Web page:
The best business credit cards offer generous bonuses and rewards as well as tools to help you run your enterprise more efficiently. But some also come with annual fees that make them less appealing. One thing that can soften the impact of those fees: They’re a tax-deductible business expense.
For an expense to be deductible, it must be both “ordinary and necessary” to your business, according to Internal Revenue Service regulations. Fees on business credit cards fit that description. After all, your credit card gives you access to financing, and it can simplify the accounting process.
Entrepreneurs should always keep their business expenses separate from their personal finances.
If you’re dead-set against annual fees, you can get business cards without them. But cards with fees tend to offer richer benefits and more valuable perks. A $95 annual fee is typical for a business credit card, but cards with premium perks can cost hundreds of dollars.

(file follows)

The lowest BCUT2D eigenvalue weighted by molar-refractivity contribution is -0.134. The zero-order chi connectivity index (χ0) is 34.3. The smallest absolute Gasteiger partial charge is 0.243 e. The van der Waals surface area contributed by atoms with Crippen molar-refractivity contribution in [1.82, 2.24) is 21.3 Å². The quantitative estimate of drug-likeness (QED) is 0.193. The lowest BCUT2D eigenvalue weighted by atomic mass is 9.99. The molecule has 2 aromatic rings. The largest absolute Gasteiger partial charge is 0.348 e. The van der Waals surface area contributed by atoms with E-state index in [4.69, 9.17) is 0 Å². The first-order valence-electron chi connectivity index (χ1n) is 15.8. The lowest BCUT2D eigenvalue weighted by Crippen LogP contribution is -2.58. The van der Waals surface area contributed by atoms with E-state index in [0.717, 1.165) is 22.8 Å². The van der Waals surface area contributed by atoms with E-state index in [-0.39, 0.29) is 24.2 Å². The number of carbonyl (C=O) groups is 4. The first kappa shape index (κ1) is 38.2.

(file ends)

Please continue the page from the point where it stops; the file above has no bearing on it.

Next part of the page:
Of course, you shouldn’t jump on a credit card offer just because the annual fee is tax deductible. Hefty sign-up bonuses and a long list of perks can be tempting, but the initial cost still has to come out of your pocket before you can deduct it.
Here are a few factors to consider when you’re weighing a card with an annual fee:
- Can you afford the fee upfront?
- How much do rewards and perks offset the fee?
- Does the rewards structure match your business expenses? For example, if its highest rewards rate gives you 5% back at office supply stores, do you spend enough at such stores to make the card worth your while?
- Does your business spend enough to even justify having a credit card in the first place?
Entrepreneurs should always keep their business expenses separate from their personal finances. That rule applies to business credit cards, too: Use them only for business spending. Bookkeeping is a lot easier when you’re not trying to figure out whether each charge is business or personal — and you won’t end up accidentally deducting personal expenses from your business income, which is illegal.
Keeping things separate also ensures that you can deduct the whole annual fee. Your deduction depends on the percentage of business expenses among the charges on the card. For example, if only 75% of your card spending was on business expenses, you can deduct only 75% of the annual fee. Yet another accounting headache avoided with a separate card.